“The TTA is committed to advancing the Texas racing and breeding industry, and part of that commitment includes giving horsemen a venue to buy and sell horses in this state,” said Ruyle. “In advance of this decision, we found significant interest from Texas breeders with yearlings to consign, and with the central location and quality facility at Lone Star we also expect to attract quality consignments from around the region. We were lucky to have Tim Boyce on board to manage this sale for us, and he will do the same for the yearling sale.”

More information about consignments and the sale date will be posted shortly. The TTA is also creating a website dedicated to its sales.

Complete hip by hip results are available at

For foals of 2014 already nominated to the 2016 Texas Thoroughbred Futurity, the final sustaining payment of $350 is due by Friday, April 15. That payment must be fax, credit card or postmark dated no later than April 15. Payments made after April 15 cannot be accepted.

Those horses early nominated to the Futurity as graduates of the Texas Thoroughbred 2-Year-Old Sale that do not go through the ring at that sale are no longer eligible for the 2016 Texas Thoroughbred Futurity.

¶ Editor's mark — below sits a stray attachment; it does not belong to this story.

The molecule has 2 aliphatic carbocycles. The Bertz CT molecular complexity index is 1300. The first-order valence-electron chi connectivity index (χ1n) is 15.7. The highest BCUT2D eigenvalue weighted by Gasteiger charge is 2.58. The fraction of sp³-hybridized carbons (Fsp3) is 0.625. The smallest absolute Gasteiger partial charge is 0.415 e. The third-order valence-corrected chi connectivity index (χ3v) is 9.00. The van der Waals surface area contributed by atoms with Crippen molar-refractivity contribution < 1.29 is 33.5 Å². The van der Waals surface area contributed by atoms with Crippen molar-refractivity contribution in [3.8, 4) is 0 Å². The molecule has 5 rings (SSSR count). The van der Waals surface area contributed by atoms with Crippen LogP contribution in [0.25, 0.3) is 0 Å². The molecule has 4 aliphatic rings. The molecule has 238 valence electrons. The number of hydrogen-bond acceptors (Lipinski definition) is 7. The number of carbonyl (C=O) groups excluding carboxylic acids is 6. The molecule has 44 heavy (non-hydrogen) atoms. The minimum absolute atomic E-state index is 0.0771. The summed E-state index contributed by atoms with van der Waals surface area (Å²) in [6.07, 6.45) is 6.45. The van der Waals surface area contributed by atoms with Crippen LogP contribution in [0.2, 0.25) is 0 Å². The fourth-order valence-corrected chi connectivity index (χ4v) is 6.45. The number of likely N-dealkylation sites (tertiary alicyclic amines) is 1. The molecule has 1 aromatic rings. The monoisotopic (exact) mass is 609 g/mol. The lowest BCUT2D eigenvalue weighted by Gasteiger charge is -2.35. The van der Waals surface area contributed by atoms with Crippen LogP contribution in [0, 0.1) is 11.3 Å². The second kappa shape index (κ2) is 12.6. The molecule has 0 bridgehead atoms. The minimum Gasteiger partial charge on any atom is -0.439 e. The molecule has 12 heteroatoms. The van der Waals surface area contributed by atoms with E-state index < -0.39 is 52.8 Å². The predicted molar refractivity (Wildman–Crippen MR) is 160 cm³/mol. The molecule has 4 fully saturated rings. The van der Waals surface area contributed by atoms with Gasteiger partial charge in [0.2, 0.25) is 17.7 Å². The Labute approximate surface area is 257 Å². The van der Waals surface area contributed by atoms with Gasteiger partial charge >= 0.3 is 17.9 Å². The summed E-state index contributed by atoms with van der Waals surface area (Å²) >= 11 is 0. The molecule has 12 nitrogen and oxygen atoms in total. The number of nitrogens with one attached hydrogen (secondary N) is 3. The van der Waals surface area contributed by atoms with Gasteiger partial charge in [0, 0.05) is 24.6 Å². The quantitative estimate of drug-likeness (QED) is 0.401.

Friday, May 1st is the deadline for late nomination to the Texas Thoroughbred Futurity. Foals of 2014 that go through the ring at the 2016 Texas Thoroughbred 2YO Sale, and have not already been nominated to the Futurity, may be late nominated by payment of $5,000.  That payment must be fax, credit card or postmark dated no later than May 1. Nominations made after May 1 cannot be accepted. 

The field for each division (fillies and colts/geldings) will be limited to twelve starters, who are determined by money earned. In order to give nominated horses ample opportunity for earnings and experience, Texas Thoroughbred Futurity nominees will have preferred entry in 2-year-old maiden races at Lone Star Park leading up to the 2016 Futurity.

Both divisions of the 2016 Texas Thoroughbred Futurity will be run on July 9 with entries taken the previous Wednesday. There is a $500 entry fee and $1000 start fee that will be deducted from your horseman’s account at Lone Star Park.